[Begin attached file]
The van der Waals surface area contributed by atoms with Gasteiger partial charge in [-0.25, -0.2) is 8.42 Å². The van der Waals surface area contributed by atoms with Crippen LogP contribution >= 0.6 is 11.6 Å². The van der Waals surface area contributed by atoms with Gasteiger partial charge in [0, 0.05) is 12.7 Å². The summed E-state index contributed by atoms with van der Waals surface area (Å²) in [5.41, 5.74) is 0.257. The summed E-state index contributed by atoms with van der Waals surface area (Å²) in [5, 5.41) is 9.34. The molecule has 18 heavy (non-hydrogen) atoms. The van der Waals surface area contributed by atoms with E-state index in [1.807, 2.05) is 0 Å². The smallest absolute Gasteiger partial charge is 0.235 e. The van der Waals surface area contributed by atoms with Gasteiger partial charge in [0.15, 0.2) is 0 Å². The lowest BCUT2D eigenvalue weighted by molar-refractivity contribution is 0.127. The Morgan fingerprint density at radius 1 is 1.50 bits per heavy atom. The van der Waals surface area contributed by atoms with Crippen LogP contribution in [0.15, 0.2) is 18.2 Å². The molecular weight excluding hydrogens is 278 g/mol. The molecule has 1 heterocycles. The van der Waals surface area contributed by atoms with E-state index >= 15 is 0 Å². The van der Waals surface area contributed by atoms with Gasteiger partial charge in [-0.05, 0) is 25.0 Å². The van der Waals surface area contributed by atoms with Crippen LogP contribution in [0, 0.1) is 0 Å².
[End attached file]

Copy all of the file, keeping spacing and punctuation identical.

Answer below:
The van der Waals surface area contributed by atoms with Gasteiger partial charge in [-0.25, -0.2) is 8.42 Å². The van der Waals surface area contributed by atoms with Crippen LogP contribution >= 0.6 is 11.6 Å². The van der Waals surface area contributed by atoms with Gasteiger partial charge in [0, 0.05) is 12.7 Å². The summed E-state index contributed by atoms with van der Waals surface area (Å²) in [5.41, 5.74) is 0.257. The summed E-state index contributed by atoms with van der Waals surface area (Å²) in [5, 5.41) is 9.34. The molecule has 18 heavy (non-hydrogen) atoms. The van der Waals surface area contributed by atoms with E-state index in [1.807, 2.05) is 0 Å². The smallest absolute Gasteiger partial charge is 0.235 e. The van der Waals surface area contributed by atoms with Gasteiger partial charge in [0.15, 0.2) is 0 Å². The lowest BCUT2D eigenvalue weighted by molar-refractivity contribution is 0.127. The Morgan fingerprint density at radius 1 is 1.50 bits per heavy atom. The van der Waals surface area contributed by atoms with Crippen LogP contribution in [0.15, 0.2) is 18.2 Å². The molecular weight excluding hydrogens is 278 g/mol. The molecule has 1 heterocycles. The van der Waals surface area contributed by atoms with E-state index >= 15 is 0 Å². The van der Waals surface area contributed by atoms with Gasteiger partial charge in [-0.05, 0) is 25.0 Å². The van der Waals surface area contributed by atoms with Crippen LogP contribution in [0, 0.1) is 0 Å².